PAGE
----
Public health consequences of policing homelessness
In a new study examining homelessness, researchers find that policy such a lifestyle has massive public health implications, making sleeping on the street even MORE unhealthy.

Electronic health information exchange improves public health disease reporting
Disease tracking is an important area of focus for health departments in the midst of the COVID-19 pandemic.

Pandemic likely to cause long-term health problems, Yale School of Public Health finds
The coronavirus pandemic's life-altering effects are likely to result in lasting physical and mental health consequences for many people--particularly those from vulnerable populations--a new study led by the Yale School of Public Health finds.

The Lancet Public Health: US modelling study estimates impact of school closures for COVID-19 on US health-care workforce and associated mortality
US policymakers considering physical distancing measures to slow the spread of COVID-19 face a difficult trade-off between closing schools to reduce transmission and new cases, and potential health-care worker absenteeism due to additional childcare needs that could ultimately increase mortality from COVID-19, according to new modelling research published in The Lancet Public Health journal.

The Lancet Public Health: Access to identification documents reflecting gender identity may improve trans mental health
Results from a survey of over 20,000 American trans adults suggest that having access to identification documents which reflect their identified gender helps to improve their mental health and may reduce suicidal thoughts, according to a study published in The Lancet Public Health journal.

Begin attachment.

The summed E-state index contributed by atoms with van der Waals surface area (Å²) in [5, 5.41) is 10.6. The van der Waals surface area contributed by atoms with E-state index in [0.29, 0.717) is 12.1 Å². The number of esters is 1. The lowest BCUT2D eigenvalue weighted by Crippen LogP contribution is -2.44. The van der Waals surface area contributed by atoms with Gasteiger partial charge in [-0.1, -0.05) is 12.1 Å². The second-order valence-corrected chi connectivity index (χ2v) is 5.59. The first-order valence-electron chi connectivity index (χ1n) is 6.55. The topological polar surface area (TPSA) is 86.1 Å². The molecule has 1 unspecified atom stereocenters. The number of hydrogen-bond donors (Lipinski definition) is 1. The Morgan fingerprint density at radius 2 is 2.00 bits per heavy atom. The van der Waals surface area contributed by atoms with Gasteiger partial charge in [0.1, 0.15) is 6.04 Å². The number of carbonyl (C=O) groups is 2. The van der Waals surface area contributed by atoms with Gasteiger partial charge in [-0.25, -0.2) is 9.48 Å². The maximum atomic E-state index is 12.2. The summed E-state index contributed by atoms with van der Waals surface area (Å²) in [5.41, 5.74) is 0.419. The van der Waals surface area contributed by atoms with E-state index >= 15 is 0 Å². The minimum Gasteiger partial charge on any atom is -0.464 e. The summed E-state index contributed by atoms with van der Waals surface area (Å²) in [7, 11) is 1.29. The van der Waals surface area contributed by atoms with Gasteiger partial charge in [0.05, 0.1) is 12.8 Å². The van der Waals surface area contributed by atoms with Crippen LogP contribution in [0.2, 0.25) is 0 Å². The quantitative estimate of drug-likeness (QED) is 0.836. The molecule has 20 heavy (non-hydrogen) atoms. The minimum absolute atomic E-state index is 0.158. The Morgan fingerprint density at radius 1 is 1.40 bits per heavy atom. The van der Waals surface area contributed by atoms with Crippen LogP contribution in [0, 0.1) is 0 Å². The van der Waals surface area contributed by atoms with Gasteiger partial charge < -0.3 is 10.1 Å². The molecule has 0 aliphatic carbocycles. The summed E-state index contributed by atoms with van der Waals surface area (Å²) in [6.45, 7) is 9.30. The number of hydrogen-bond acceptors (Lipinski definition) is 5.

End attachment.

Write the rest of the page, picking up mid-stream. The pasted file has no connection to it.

The Lancet Public Health: Study estimates mental health impact of welfare reform, Universal Credit, in Great Britain
The 2013 Universal Credit welfare reform appears to have led to an increase in the prevalence of psychological distress among unemployed recipients, according to a nationally representative study following more than 52,000 working-age individuals from England, Wales, and Scotland over nine years between 2009-2018, published as part of an issue of The Lancet Public Health journal on income and health.

BU researchers: Pornography is not a 'public health crisis'
Researchers from the Boston University School of Public Health (BUSPH) have written an editorial in the American Journal of Public Health special February issue arguing against the claim that pornography is a public health crisis, and explaining why such a claim actually endangers the health of the public.

The Lancet Public Health: Ageism linked to poorer health in older people in England
Ageism may be linked with poorer health in older people in England, according to an observational study of over 7,500 people aged over 50 published in The Lancet Public Health journal.

Study: Public transportation use linked to better public health
Promoting robust public transportation systems may come with a bonus for public health -- lower obesity rates.

Read More: Public Health News and Public Health Current Events is a participant in the Amazon Services LLC Associates Program, an affiliate advertising program designed to provide a means for sites to earn advertising fees by advertising and linking to